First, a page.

With most schools approaching their mid-year exams in both CIE and NCEA here is a mindmap which covers the main points when studying perfect competition. This can be a popular essay in CIE Paper 4 making a comparison with imperfect competition and NCEA AS 3.2 – 91400 Demonstrate understanding of the efficiency of different Market Structures using Marginal Analysis
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Central Banks have often used the term ‘the neutral rate’ which refers to a rate of interest that neither stimulates the economy nor restrains economic growth. This rate is often defined as the rate which is consistent with full employment, trend growth, and stable prices – an economy where neither expansionary nor contractionary measures need to be implemented. The neutral interest rate is the rate of interest where desired savings equal desired investment, and can be thought of as the level of the OCR that is neither contractionary nor expansionary for the economy.
OCR > Neutral Rate = Contractionary and slowing down the economy
OCR < Neutral Rate = Expansionary and speeding up the economy
This neutral rate dictates when the RBNZ end their tightening or loosening cycle. If the neutral rate is seen to be 3% it is the expectation that the RNBZ will increase the OCR to 3%. The graph below shows the difference between the estimated neutral rate and the OCR. Note that:
2008 – positive gap as RBNZ trying to bring inflation under control – contractionary level 2019 – the gap narrows and monetary policy becomes less stimulatory as the neutral of the OCR is likely lower.
What determines the neutral rate of interest in an economy?
Supply of loanable funds (people who save money) and Demand to borrow money – neutral rate generates a level of savings and borrowing that delivers the economy to maximum sustainable employment and inflation – 2% in NZ but with Policy Target Agreement of 1-3%. Potential growth rate of an economy – if people expect more growth = higher incomes = higher borrowing = upward pressure on neutral rates. Economists tend to look at the production function and how much we can produce in the long-run therefore impacting aggregate supply. With higher potential growth rates investment spending is expected to increase and with it interest rates. Population growth – strong population growth = larger labour force = larger national output which supports the neutral rate of interest. Age and life expectancy – higher life expectancy increases the amount that people save during their working years. If consumers buy now rather than later = potentially either lower saving rates and/or higher borrowing = neutral rate of interest rises. Superannuation / retirement age – burden of funding retirees fall on a smaller working age population. This could require higher taxes which leads to less spending putting downward pressure on interest rates. Debt – with low mortgage rates, debt servicing have been at record lows. People have therefore borrowed a lot money and now have high level of indebtedness levels. Therefore higher mortgage rates mean that consumers disposable income will be reduced. Government debt – COVID-19 has led to increased government spending and bigger budget deficits. New Zealand economy is probably as sensitive to higher interest rates and an increase in rates by the RBNZ will be very influential, limiting how far interest rates have to rise. And with households and the Government already loaded up on debt, future borrowing capacity is now reduced, which will put downwards pressure on interest rates too. Overseas investment – as New Zealand comes a more attractive place to invest it increase the supply of loanable funds to New Zealanders. The investment will also strengthen the dollar which make exports less competitive but imports cheaper. Global capital flows mean that we can’t get too far out of sync with other advanced economies – as long as global neutral rates continue their relentless move south, so too will New Zealand’s.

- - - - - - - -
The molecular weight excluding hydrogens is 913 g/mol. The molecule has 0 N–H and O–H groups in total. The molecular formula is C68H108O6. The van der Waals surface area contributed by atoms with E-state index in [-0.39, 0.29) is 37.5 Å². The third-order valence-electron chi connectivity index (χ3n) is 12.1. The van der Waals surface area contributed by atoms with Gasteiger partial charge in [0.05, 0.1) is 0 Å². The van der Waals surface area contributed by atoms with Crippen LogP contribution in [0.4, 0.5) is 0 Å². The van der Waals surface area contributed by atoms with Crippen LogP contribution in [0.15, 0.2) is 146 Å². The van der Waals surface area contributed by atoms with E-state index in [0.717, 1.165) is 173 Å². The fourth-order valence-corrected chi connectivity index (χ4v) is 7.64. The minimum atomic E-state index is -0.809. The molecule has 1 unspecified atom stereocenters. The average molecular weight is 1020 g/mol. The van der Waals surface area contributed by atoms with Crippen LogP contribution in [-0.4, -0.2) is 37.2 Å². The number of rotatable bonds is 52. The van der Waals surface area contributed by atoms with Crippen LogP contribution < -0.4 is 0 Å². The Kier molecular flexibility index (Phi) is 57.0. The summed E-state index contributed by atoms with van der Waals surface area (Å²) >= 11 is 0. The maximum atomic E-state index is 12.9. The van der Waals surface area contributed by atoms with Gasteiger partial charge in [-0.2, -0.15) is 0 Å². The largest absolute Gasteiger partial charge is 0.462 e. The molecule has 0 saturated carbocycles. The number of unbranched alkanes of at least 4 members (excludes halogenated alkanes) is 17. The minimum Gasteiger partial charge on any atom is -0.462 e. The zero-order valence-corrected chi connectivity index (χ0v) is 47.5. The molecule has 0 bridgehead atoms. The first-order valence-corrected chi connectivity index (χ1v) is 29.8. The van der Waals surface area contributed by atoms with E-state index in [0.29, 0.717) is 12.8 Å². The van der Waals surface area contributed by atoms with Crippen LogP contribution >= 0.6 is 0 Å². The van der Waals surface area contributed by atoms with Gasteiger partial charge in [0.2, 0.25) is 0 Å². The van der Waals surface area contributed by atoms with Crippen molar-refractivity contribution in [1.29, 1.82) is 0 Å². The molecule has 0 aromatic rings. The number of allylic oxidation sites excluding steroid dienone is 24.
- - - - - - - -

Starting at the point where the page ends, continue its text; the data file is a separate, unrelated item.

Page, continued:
Outlook In New Zealand, as in most economies, estimates of the real neutral interest rate have been trending downwards over several decades. In recent years, the RBNZ indicator suite suggests that the real neutral interest rate has stabilised at low levels. The RBNZ current average estimate for the real neutral OCR is around 0 percent. However, the wide range between the maximum and minimum values of RBNZ estimates demonstrates that there is significant uncertainty about the level of neutral interest rates, particularly since the beginning of the COVID-19 pandemic. RBNZ Monetary Policy Statement – November 2022. P. 30
Source: NZ Insight: Neutral interest rates – 20th August 2021 – ANZ Bank
At the end of last year OpenAI launched ChatGPT – Generative Pre-trained Transformer. It has the ability to impact traditional assessment methods by generating answers to questions which are often indistinguishable from a student response.